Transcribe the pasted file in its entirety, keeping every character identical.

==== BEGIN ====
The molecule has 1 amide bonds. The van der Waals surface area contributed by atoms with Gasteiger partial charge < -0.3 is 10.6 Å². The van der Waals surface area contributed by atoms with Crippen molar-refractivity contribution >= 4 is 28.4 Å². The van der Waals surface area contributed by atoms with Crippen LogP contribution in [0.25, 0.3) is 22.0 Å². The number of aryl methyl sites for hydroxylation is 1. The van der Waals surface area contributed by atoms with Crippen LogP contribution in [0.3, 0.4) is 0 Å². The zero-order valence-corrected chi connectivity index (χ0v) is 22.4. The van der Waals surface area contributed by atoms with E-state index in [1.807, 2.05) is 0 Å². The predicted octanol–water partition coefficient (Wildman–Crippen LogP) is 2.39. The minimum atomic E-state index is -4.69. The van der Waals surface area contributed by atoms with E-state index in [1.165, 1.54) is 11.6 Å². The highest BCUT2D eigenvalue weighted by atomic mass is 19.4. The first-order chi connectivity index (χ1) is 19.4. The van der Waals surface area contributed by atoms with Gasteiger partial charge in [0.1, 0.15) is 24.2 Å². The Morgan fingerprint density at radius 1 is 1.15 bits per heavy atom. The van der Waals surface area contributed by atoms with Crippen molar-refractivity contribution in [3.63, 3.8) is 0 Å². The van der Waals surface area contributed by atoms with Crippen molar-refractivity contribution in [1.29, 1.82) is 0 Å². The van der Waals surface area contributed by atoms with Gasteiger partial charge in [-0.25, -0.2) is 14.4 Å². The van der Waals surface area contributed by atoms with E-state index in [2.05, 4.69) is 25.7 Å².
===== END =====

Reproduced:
The molecule has 1 amide bonds. The van der Waals surface area contributed by atoms with Gasteiger partial charge < -0.3 is 10.6 Å². The van der Waals surface area contributed by atoms with Crippen molar-refractivity contribution >= 4 is 28.4 Å². The van der Waals surface area contributed by atoms with Crippen LogP contribution in [0.25, 0.3) is 22.0 Å². The number of aryl methyl sites for hydroxylation is 1. The van der Waals surface area contributed by atoms with Crippen LogP contribution in [0.3, 0.4) is 0 Å². The zero-order valence-corrected chi connectivity index (χ0v) is 22.4. The van der Waals surface area contributed by atoms with E-state index in [1.807, 2.05) is 0 Å². The predicted octanol–water partition coefficient (Wildman–Crippen LogP) is 2.39. The minimum atomic E-state index is -4.69. The van der Waals surface area contributed by atoms with E-state index in [1.165, 1.54) is 11.6 Å². The highest BCUT2D eigenvalue weighted by atomic mass is 19.4. The first-order chi connectivity index (χ1) is 19.4. The van der Waals surface area contributed by atoms with Gasteiger partial charge in [0.1, 0.15) is 24.2 Å². The Morgan fingerprint density at radius 1 is 1.15 bits per heavy atom. The van der Waals surface area contributed by atoms with Crippen molar-refractivity contribution in [3.63, 3.8) is 0 Å². The van der Waals surface area contributed by atoms with Crippen molar-refractivity contribution in [1.29, 1.82) is 0 Å². The van der Waals surface area contributed by atoms with Gasteiger partial charge in [-0.25, -0.2) is 14.4 Å². The van der Waals surface area contributed by atoms with E-state index in [2.05, 4.69) is 25.7 Å².